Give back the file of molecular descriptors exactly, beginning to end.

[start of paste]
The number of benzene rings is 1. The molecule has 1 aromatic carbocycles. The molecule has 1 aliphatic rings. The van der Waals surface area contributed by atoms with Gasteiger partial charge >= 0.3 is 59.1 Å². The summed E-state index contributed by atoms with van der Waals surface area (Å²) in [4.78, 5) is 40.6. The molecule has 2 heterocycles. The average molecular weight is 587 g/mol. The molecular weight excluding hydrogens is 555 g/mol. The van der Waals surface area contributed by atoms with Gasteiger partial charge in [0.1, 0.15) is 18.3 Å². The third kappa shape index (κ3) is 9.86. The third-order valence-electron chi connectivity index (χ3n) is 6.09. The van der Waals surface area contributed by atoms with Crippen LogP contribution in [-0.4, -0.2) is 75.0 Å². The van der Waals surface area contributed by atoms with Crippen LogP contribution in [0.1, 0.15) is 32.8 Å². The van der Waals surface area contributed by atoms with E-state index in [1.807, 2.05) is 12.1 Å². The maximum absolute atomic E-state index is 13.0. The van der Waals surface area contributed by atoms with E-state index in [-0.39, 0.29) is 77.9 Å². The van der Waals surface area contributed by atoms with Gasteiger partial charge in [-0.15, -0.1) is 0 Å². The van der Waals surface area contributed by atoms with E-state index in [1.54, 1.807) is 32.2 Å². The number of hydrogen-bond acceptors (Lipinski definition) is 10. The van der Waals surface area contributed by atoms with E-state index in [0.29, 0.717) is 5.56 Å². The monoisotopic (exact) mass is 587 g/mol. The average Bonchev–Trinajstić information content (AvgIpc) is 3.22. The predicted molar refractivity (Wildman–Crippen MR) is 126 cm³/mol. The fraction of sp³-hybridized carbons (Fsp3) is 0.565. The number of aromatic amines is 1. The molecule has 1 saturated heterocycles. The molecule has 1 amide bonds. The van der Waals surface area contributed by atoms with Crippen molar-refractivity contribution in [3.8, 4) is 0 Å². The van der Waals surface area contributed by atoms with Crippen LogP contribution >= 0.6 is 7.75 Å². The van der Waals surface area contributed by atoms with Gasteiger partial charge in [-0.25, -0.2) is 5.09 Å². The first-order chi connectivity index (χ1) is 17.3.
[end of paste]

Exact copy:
The number of benzene rings is 1. The molecule has 1 aromatic carbocycles. The molecule has 1 aliphatic rings. The van der Waals surface area contributed by atoms with Gasteiger partial charge >= 0.3 is 59.1 Å². The summed E-state index contributed by atoms with van der Waals surface area (Å²) in [4.78, 5) is 40.6. The molecule has 2 heterocycles. The average molecular weight is 587 g/mol. The molecular weight excluding hydrogens is 555 g/mol. The van der Waals surface area contributed by atoms with Gasteiger partial charge in [0.1, 0.15) is 18.3 Å². The third kappa shape index (κ3) is 9.86. The third-order valence-electron chi connectivity index (χ3n) is 6.09. The van der Waals surface area contributed by atoms with Crippen LogP contribution in [-0.4, -0.2) is 75.0 Å². The van der Waals surface area contributed by atoms with Crippen LogP contribution in [0.1, 0.15) is 32.8 Å². The van der Waals surface area contributed by atoms with E-state index in [1.807, 2.05) is 12.1 Å². The maximum absolute atomic E-state index is 13.0. The van der Waals surface area contributed by atoms with E-state index in [-0.39, 0.29) is 77.9 Å². The van der Waals surface area contributed by atoms with Gasteiger partial charge in [-0.15, -0.1) is 0 Å². The van der Waals surface area contributed by atoms with E-state index in [1.54, 1.807) is 32.2 Å². The number of hydrogen-bond acceptors (Lipinski definition) is 10. The van der Waals surface area contributed by atoms with E-state index in [0.29, 0.717) is 5.56 Å². The monoisotopic (exact) mass is 587 g/mol. The average Bonchev–Trinajstić information content (AvgIpc) is 3.22. The predicted molar refractivity (Wildman–Crippen MR) is 126 cm³/mol. The fraction of sp³-hybridized carbons (Fsp3) is 0.565. The number of aromatic amines is 1. The molecule has 1 saturated heterocycles. The molecule has 1 amide bonds. The van der Waals surface area contributed by atoms with Crippen molar-refractivity contribution in [3.8, 4) is 0 Å². The van der Waals surface area contributed by atoms with Crippen LogP contribution >= 0.6 is 7.75 Å². The van der Waals surface area contributed by atoms with Gasteiger partial charge in [-0.25, -0.2) is 5.09 Å². The first-order chi connectivity index (χ1) is 17.3.